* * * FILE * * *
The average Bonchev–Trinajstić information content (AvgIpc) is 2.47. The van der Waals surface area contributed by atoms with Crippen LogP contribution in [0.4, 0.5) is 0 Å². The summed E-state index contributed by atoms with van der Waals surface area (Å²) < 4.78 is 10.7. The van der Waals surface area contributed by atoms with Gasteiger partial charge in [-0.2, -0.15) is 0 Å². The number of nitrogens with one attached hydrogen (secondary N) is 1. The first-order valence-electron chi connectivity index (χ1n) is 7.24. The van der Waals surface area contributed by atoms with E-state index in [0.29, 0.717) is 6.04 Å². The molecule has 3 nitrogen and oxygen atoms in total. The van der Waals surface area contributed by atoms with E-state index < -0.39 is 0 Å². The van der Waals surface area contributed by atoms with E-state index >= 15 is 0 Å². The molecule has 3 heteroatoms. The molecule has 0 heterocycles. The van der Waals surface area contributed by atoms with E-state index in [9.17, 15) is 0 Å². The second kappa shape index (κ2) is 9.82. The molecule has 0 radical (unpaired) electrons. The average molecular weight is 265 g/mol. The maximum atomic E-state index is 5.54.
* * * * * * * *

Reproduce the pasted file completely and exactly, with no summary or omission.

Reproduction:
The average Bonchev–Trinajstić information content (AvgIpc) is 2.47. The van der Waals surface area contributed by atoms with Crippen LogP contribution in [0.4, 0.5) is 0 Å². The summed E-state index contributed by atoms with van der Waals surface area (Å²) < 4.78 is 10.7. The van der Waals surface area contributed by atoms with Gasteiger partial charge in [-0.2, -0.15) is 0 Å². The number of nitrogens with one attached hydrogen (secondary N) is 1. The first-order valence-electron chi connectivity index (χ1n) is 7.24. The van der Waals surface area contributed by atoms with E-state index in [0.29, 0.717) is 6.04 Å². The molecule has 3 nitrogen and oxygen atoms in total. The van der Waals surface area contributed by atoms with E-state index < -0.39 is 0 Å². The van der Waals surface area contributed by atoms with E-state index >= 15 is 0 Å². The molecule has 3 heteroatoms. The molecule has 0 heterocycles. The van der Waals surface area contributed by atoms with E-state index in [9.17, 15) is 0 Å². The second kappa shape index (κ2) is 9.82. The molecule has 0 radical (unpaired) electrons. The average molecular weight is 265 g/mol. The maximum atomic E-state index is 5.54.